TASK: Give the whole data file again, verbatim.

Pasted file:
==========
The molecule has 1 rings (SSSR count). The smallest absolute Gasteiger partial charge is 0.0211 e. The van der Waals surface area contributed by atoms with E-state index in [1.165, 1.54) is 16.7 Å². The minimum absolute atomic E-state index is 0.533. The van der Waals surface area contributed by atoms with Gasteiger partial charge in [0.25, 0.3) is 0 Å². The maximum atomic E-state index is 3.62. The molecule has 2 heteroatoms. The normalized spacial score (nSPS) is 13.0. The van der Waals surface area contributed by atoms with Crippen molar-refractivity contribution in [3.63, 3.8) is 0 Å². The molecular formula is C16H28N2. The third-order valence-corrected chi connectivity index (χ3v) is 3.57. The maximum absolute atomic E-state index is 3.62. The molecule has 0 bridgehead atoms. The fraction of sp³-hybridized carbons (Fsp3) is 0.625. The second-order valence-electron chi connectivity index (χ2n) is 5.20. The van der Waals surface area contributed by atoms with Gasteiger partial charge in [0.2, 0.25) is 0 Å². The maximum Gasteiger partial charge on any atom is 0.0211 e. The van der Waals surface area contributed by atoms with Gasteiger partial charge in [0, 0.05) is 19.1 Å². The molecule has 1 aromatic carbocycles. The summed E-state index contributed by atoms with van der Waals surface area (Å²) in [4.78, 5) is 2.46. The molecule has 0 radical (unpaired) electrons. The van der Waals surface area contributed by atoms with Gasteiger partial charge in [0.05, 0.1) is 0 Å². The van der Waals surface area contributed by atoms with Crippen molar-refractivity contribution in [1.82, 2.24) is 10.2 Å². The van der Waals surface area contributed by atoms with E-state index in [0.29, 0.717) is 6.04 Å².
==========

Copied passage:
The molecule has 1 rings (SSSR count). The smallest absolute Gasteiger partial charge is 0.0211 e. The van der Waals surface area contributed by atoms with E-state index in [1.165, 1.54) is 16.7 Å². The minimum absolute atomic E-state index is 0.533. The van der Waals surface area contributed by atoms with Gasteiger partial charge in [0.25, 0.3) is 0 Å². The maximum atomic E-state index is 3.62. The molecule has 2 heteroatoms. The normalized spacial score (nSPS) is 13.0. The van der Waals surface area contributed by atoms with Crippen molar-refractivity contribution in [3.63, 3.8) is 0 Å². The molecular formula is C16H28N2. The third-order valence-corrected chi connectivity index (χ3v) is 3.57. The maximum absolute atomic E-state index is 3.62. The molecule has 0 bridgehead atoms. The fraction of sp³-hybridized carbons (Fsp3) is 0.625. The second-order valence-electron chi connectivity index (χ2n) is 5.20. The van der Waals surface area contributed by atoms with Gasteiger partial charge in [0.2, 0.25) is 0 Å². The maximum Gasteiger partial charge on any atom is 0.0211 e. The van der Waals surface area contributed by atoms with Gasteiger partial charge in [0, 0.05) is 19.1 Å². The molecule has 1 aromatic carbocycles. The summed E-state index contributed by atoms with van der Waals surface area (Å²) in [4.78, 5) is 2.46. The molecule has 0 radical (unpaired) electrons. The van der Waals surface area contributed by atoms with Gasteiger partial charge in [0.05, 0.1) is 0 Å². The van der Waals surface area contributed by atoms with Crippen molar-refractivity contribution in [1.82, 2.24) is 10.2 Å². The van der Waals surface area contributed by atoms with E-state index in [0.29, 0.717) is 6.04 Å².